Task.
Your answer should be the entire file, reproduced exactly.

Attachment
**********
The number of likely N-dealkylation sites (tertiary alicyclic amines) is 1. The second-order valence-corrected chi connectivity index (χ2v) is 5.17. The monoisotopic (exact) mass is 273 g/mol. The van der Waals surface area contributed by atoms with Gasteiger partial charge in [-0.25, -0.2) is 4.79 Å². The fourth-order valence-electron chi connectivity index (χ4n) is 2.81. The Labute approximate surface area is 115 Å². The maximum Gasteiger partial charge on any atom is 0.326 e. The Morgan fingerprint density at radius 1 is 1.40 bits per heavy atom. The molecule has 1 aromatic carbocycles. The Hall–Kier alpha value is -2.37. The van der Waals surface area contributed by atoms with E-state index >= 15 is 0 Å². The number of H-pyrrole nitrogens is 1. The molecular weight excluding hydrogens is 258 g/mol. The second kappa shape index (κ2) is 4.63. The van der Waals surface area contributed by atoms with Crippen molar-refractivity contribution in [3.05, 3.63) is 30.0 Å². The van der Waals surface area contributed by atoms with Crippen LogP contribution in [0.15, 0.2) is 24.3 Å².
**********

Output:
The number of likely N-dealkylation sites (tertiary alicyclic amines) is 1. The second-order valence-corrected chi connectivity index (χ2v) is 5.17. The monoisotopic (exact) mass is 273 g/mol. The van der Waals surface area contributed by atoms with Gasteiger partial charge in [-0.25, -0.2) is 4.79 Å². The fourth-order valence-electron chi connectivity index (χ4n) is 2.81. The Labute approximate surface area is 115 Å². The maximum Gasteiger partial charge on any atom is 0.326 e. The Morgan fingerprint density at radius 1 is 1.40 bits per heavy atom. The molecule has 1 aromatic carbocycles. The Hall–Kier alpha value is -2.37. The van der Waals surface area contributed by atoms with E-state index >= 15 is 0 Å². The number of H-pyrrole nitrogens is 1. The molecular weight excluding hydrogens is 258 g/mol. The second kappa shape index (κ2) is 4.63. The van der Waals surface area contributed by atoms with Crippen molar-refractivity contribution in [3.05, 3.63) is 30.0 Å². The van der Waals surface area contributed by atoms with Crippen LogP contribution in [0.15, 0.2) is 24.3 Å².